It's not uncommon to hear about the financial struggles of former NFL players who, in spite of multimillion-dollar deals, are now living paycheck to paycheck.
It's easy to judge them, but that's ignoring a very real truth: Financial literacy is a privilege often afforded to the already wealthy, not the newly wealthy.
As Justin Tuck, retired Giants defensive end, told Reuters, "Look at the average NFL roster, and most players come from low-income families. They go from being 18-year-old kids with nothing to being 21-year-olds with millions of dollars. ... They get all this money all of a sudden, and they just don't know how to handle it."
That kind of wealth isn't easy to manage, and when it happens in such a short period of time, at such a pivotal moment in the player's lives, it's too easy to lose control and wind up in dire financial straights.
That's part of the inspiration behind Tuck's R.U.S.H. for Literacy.
The solution to being poor isn't just to acquire more money; it's also to know how to manage and grow your money. So in 2008, Justin and his wife, Lauran, founded Tuck's R.U.S.H. for Literacy, an organization dedicated to addressing a number of issues, including financial literacy for low-income families.
R.U.S.H. stands for read, understand, succeed, and hope, and Justin and Lauran set out together to encourage those ideals by donating lots and lots of books — over 86,000 of them, in fact — to children who needed them. They wanted to help decrease summer learning loss, when kids lose a lot of the momentum gained throughout the school year.
But they noticed that encouraging regular literacy was only part of the equation when it came to keeping the kids motivated and invested in their academics. Financial literacy is also a huge factor. So they set out to equip students and their families with the skills, tools, and hope needed to thrive in school, college, and beyond.
Financial literacy is directly related to which kids pursue undergraduate degrees.
As explained in a 2010 Center for Social Development research brief by William Elliott III and Sandra Beverly, financial planning has a huge effect on college attendance:
"We assume that savings and wealth may have two effects on college attendance. The first effect is direct and mainly financial ... . The second effect is indirect and mainly attitudinal: If youth grow up knowing they have money to help pay for current and future schooling, they may have higher educational expectations."
The people behind R.U.S.H. noticed this link between having a college savings account and going to college. Lauran told Upworthy that in spite of efforts to even the playing field, "there were still barriers to college access. A lot of the kids — especially those that were at risk — were responding saying they still didn't think they were going to go to college. They said it's too expensive."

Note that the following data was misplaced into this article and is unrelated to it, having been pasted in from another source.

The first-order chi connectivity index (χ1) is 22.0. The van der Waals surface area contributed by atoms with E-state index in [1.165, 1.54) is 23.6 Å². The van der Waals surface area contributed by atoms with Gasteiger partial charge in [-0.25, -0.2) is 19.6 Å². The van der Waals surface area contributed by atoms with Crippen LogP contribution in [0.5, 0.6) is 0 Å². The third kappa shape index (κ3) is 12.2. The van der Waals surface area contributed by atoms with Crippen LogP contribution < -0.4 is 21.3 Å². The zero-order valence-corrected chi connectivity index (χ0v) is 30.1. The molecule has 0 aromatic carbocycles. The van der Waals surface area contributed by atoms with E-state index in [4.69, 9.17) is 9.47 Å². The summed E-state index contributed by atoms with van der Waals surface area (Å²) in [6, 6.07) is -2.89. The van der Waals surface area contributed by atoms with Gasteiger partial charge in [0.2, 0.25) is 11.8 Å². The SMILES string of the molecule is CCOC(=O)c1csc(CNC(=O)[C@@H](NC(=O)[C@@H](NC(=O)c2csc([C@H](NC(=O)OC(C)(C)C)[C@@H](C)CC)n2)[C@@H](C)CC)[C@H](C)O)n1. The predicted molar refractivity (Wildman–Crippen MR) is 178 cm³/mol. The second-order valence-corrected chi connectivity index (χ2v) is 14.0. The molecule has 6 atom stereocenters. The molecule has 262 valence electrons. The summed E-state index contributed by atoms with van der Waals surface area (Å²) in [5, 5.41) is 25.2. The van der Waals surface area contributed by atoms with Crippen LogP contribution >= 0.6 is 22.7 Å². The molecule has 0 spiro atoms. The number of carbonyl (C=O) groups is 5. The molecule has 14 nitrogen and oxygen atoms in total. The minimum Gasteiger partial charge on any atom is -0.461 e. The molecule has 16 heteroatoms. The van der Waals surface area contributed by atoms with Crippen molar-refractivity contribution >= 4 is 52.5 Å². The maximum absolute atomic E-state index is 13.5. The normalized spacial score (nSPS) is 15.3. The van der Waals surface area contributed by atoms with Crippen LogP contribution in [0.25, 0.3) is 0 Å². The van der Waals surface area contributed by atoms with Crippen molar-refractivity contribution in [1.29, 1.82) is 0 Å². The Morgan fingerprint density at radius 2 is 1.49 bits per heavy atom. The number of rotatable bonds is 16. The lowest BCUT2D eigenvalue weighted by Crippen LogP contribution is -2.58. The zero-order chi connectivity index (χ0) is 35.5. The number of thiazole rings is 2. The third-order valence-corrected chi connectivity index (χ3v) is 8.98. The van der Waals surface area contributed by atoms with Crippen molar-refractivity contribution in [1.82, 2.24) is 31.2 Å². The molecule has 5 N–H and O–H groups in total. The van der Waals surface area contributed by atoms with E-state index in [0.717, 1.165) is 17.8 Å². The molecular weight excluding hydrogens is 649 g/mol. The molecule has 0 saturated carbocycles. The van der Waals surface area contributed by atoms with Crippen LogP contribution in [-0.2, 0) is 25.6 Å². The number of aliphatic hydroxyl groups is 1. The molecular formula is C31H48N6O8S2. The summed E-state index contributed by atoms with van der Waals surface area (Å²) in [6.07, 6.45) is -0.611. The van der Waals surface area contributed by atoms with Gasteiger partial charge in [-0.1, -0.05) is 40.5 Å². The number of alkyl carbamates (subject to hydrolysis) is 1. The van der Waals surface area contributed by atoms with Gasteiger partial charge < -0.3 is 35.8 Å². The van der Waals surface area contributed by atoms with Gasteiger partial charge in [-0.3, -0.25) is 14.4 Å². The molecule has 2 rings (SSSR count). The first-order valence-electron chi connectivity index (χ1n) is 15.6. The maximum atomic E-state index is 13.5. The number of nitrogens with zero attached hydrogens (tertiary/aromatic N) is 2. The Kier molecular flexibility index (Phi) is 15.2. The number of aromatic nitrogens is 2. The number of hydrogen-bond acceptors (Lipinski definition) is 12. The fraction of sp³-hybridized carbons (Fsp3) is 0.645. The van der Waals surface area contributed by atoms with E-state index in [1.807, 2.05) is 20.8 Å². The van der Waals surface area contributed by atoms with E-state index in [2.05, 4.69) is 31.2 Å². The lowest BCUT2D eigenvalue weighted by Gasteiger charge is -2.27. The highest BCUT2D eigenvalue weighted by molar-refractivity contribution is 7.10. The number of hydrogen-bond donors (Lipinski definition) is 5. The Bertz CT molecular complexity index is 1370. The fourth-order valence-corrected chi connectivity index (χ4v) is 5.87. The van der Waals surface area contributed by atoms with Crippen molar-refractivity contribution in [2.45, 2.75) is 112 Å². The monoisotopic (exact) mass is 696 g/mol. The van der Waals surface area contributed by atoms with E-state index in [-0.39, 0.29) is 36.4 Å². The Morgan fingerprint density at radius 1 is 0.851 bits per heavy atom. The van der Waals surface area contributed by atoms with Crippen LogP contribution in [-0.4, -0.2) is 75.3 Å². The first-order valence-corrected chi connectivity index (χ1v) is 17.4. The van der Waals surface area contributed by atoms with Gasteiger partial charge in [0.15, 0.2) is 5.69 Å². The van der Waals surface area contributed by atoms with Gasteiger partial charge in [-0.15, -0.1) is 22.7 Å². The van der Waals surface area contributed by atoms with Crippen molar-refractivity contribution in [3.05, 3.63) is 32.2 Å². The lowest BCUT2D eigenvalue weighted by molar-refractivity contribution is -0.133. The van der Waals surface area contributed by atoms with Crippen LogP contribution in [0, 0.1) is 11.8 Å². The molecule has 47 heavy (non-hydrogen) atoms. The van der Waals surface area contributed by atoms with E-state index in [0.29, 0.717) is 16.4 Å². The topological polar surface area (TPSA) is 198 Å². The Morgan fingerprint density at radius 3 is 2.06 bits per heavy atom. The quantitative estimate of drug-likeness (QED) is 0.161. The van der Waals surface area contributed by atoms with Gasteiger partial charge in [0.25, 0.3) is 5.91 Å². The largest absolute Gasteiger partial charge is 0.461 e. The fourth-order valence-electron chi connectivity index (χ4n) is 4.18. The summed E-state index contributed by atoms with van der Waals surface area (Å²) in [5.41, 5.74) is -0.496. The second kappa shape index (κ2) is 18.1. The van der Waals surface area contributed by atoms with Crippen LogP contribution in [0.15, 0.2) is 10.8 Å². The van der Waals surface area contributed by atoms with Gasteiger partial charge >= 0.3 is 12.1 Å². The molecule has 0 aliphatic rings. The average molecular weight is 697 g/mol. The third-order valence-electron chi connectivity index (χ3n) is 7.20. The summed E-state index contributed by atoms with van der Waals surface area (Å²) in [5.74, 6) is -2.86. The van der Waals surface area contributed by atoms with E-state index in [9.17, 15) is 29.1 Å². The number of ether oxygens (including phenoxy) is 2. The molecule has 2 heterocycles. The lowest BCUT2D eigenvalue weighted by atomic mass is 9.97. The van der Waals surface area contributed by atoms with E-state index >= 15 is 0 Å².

Seeing this problem, R.U.S.H. stepped in with a long-term solution.
Lauran and Justin partnered with a number of organizations and began seeding college savings accounts and raising matching funds. Megan Holston-Alexander, R.U.S.H.'s program director, shared that the initial "seed was $150,000, given at $100 per student. As of June 1, 2015, the accounts have risen another $40,794." And that amount will only continue to grow.
Lauran explained that the financial contributions have been supported by efforts to educate the families so that "parents and students understand why we're saving for college and so that parents understand that their money is going to be matched."
Justin emphasized to families that "if it's important to you, then you have to be prepared to sacrifice."
R.U.S.H. isn't making college free; it's planting the seed of hope and arming families with the information necessary to prepare for their children's futures.
As Lauran stated, "what keeps us going is the 'H' in the acronym, the 'Hope' piece of it. We want to provide for so many kids and families hope, where the opportunity gaps do exist. It's the hope that motivates us."
By giving parents the skills necessary to maintain financial health and enabling them to set up college-savings accounts for their kids, R.U.S.H. helps these communities to build a legacy of achievement. They're making it possible for the kids and their families to see and work toward goals that may have felt impossible. R.U.S.H. is making it possible to dream. But more importantly, it's making it possible to achieve.